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D-Day veterans Bernard Morgan (left), 100, and Jack Mortimer, 100, travelled to Normandy for the 2024 commemorations

The King, Queen and Prince of Wales are joining veterans in Portsmouth to commemorate the 80th anniversary of the Normandy landings.

Some D-Day veterans have travelled to Normandy, where US President Joe Biden will attend an international remembrance ceremony with more than 20 other heads of state.

What was D-Day and why was it called that?

Troops from the UK, the US, Canada, and France attacked German forces on the coast of northern France, on 6 June 1944.

D-Day was the largest military naval, air and land operation ever attempted, and marked the start of the campaign to liberate Nazi-occupied north-west Europe.

It involved the simultaneous landing of tens of thousands of troops on five separate beaches in Normandy.

More than a year in the planning, D-Day was originally set to start on 5 June, judged to be the most likely date to combine calm seas, a full moon and low water at first light. However, storms meant it was delayed by 24 hours to 6 June.

The “D” simply stands for “day”. D-Day is a military term for the first day of an operation

What happened on D-day?

Airborne troops were dropped behind enemy lines in the early hours, while thousands of ships gathered off the Normandy coast for the main attack.

Though they were expecting an invasion, German military leaders believed the initial attacks were only a diversionary tactic.

A deception plan in the weeks ahead of the attack had led them to expect the main invasion further along the coast.

The surprise element helped British troops establish a foothold on a beach codenamed Gold.

In addition, Canadian forces established themselves on another beach – Juno – and the British got on to Sword beach.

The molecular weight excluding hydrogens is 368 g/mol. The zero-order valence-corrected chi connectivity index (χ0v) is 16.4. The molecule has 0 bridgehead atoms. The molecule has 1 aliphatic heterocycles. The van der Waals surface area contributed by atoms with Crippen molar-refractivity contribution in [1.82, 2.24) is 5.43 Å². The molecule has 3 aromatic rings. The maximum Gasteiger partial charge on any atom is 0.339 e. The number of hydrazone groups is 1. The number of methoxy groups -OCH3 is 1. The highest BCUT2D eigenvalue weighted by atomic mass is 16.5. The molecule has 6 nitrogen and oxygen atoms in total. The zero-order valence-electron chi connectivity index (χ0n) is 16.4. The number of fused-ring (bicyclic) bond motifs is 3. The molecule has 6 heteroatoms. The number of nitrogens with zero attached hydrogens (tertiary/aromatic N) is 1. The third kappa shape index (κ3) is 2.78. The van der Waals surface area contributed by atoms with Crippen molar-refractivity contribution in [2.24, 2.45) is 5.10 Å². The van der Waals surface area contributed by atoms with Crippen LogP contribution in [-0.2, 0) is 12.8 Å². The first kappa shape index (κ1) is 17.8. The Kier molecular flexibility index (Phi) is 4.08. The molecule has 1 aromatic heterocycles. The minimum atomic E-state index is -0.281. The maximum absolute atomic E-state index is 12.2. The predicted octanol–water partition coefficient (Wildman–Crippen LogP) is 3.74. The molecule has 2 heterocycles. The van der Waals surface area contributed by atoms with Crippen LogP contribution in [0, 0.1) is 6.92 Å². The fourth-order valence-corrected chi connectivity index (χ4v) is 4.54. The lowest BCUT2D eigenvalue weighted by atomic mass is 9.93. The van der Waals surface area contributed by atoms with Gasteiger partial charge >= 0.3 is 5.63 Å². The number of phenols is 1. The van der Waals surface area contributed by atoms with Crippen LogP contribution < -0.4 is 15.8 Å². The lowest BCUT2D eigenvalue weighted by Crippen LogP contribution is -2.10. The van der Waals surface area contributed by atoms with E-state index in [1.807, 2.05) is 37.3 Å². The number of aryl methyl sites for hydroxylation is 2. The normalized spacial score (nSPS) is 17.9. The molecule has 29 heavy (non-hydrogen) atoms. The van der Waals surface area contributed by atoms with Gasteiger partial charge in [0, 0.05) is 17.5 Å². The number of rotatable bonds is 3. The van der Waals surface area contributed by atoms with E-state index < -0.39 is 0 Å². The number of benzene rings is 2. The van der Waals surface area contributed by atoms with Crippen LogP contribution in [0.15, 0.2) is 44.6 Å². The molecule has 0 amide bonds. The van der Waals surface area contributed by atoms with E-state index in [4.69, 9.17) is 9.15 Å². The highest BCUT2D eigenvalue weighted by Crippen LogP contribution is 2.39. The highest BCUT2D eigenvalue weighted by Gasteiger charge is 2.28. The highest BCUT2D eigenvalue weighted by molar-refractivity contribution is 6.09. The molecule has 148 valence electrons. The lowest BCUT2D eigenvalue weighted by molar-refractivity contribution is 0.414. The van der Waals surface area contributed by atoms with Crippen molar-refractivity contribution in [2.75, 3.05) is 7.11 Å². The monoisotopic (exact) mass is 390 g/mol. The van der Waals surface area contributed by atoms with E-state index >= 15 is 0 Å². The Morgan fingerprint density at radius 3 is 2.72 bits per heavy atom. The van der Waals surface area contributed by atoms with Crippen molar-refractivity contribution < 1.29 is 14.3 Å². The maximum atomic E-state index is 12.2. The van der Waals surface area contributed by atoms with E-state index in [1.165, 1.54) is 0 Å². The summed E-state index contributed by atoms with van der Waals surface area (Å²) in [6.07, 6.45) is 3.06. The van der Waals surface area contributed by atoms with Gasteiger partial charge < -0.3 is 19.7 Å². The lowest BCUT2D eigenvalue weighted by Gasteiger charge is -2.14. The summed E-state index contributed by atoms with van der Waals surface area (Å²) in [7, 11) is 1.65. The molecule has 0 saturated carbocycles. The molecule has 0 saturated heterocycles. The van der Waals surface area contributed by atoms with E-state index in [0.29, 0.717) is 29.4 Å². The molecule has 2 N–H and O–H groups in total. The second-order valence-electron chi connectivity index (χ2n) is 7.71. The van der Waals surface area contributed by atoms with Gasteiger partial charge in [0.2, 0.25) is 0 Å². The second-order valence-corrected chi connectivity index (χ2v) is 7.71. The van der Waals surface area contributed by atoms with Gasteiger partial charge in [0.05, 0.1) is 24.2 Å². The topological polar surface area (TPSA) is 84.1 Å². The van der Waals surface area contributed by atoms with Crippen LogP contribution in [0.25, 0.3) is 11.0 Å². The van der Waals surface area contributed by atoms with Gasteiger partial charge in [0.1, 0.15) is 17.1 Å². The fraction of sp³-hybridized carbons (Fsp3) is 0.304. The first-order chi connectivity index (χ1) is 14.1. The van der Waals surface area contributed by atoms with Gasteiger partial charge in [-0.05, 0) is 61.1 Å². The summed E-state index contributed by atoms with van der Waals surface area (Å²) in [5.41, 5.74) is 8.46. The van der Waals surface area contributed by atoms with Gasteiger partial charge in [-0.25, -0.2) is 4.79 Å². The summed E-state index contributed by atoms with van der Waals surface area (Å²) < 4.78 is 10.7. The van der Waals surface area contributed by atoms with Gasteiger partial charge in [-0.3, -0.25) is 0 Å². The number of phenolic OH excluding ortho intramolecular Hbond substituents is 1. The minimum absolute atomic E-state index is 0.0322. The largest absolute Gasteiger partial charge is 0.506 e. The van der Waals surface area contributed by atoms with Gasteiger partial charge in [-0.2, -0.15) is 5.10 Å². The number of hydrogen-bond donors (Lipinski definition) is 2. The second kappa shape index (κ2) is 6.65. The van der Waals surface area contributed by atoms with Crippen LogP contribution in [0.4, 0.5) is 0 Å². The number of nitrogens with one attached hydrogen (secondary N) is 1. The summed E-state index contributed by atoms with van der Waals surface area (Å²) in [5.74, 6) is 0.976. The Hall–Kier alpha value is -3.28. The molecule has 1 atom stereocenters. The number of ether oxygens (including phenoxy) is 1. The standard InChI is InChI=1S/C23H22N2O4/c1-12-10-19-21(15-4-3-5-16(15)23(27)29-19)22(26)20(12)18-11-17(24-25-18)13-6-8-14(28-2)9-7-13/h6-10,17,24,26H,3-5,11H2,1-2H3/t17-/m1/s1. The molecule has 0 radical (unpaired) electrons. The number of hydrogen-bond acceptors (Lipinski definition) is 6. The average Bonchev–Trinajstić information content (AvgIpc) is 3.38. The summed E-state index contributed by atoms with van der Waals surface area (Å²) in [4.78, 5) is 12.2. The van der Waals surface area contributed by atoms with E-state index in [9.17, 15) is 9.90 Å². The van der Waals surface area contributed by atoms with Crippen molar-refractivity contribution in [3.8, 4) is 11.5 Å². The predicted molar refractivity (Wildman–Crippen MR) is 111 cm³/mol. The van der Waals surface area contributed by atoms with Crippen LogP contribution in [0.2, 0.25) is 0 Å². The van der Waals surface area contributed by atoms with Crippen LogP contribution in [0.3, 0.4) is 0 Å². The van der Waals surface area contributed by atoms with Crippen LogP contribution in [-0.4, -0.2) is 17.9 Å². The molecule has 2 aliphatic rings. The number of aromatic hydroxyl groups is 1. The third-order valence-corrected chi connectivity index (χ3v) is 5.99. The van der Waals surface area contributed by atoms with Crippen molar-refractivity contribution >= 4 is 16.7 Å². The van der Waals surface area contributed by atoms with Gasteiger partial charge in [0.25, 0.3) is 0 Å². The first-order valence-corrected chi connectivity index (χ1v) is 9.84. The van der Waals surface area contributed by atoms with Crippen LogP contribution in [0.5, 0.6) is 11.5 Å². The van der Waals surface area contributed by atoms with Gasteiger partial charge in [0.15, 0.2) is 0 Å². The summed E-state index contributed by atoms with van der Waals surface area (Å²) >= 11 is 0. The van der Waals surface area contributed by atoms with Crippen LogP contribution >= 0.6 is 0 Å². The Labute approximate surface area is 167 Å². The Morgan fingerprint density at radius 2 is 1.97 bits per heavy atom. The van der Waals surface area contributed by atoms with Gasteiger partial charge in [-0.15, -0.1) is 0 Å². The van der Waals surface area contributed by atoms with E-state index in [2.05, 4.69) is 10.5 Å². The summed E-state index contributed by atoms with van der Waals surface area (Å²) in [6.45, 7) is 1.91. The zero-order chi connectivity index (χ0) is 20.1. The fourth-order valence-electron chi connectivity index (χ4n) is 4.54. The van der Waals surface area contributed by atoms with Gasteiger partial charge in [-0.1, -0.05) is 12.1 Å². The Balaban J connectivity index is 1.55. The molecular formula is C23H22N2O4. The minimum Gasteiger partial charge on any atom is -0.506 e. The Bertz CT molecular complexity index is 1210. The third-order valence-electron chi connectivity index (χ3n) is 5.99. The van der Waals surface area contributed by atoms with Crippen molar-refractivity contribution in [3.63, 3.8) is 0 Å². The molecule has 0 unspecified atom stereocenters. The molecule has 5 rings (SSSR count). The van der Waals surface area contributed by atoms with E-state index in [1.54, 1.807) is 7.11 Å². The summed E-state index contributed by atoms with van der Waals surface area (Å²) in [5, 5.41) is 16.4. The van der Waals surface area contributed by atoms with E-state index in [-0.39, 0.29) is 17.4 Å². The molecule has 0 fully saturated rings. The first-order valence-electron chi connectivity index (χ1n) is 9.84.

American soldiers also managed to land on the westernmost beach – Utah – without major casualties.

But at nearby Omaha beach, the US force suffered serious losses. The naval barrage and bombing raids on the German defences were ineffective and the Americans encountered a crack division of German troops.

Shortly after midnight, three US and British airborne divisions, more than 23,000 men, took off to secure the flanks of the beaches. Myriad naval vessels and landing craft gathered at a location in the Channel dubbed “Piccadilly Circus”.

From 06:30, the first five assault divisions were delivered to their beaches under cover of a naval bombardment.

Throughout the day troops landed on the beaches. By midnight, the Allies had secured their beachheads and pushed further inland from Gold, Juno, Sword and Utah.

How many troops took part in D-Day and how many died?

Up to 7,000 ships and landing craft were involved, delivering a total of 156,000 men and 10,000 vehicles to the five beaches along the carefully selected stretch of the Normandy coast.

The landings would not have been possible without the support of massive air and naval forces, which were much stronger than those of the Germans.

But on D-Day alone, as many as 4,400 troops died from the combined allied forces. Some 9,000 were wounded or missing.

Total German casualties on the day are not known, but are estimated as being between 4,000 and 9,000 men.

Thousands of French civilians also perished, mainly as a result of bombing raids carried out by allied forces.

What happened after D-Day?

Although they had got a foothold in France by the end of D-Day, allied forces were for a while at risk of being pushed back into the sea.

They had to keep building up their forces faster than the Germans could reinforce theirs.

Progress through the narrow lanes and staunchly defended towns of Normandy was slow.

But now outnumbering their enemy and supported by their air superiority, they were able to overcome the considerable resistance – though at a heavy price.

By the time they liberated Paris, in late August 1944, about 10% of the two million allied troops who had by then reached France were dead, wounded or missing.

How many D-Day veterans are still alive?

It is not clear how many D-Day veterans are still alive. All are now in their 90s or 100s.

It is thought there are just over 100 surviving British veterans.

The BBC’s Royal Correspondent Sean Coughlan says 23 are travelling to the 80th anniversary commemorations in Normandy, and a further 21 will attend a memorial event at the National Memorial Arboretum in Staffordshire.

Two dozen US veterans were also expected to make the trip to France, according to the American Battle Monuments Commission, which oversees US cemeteries and monuments abroad.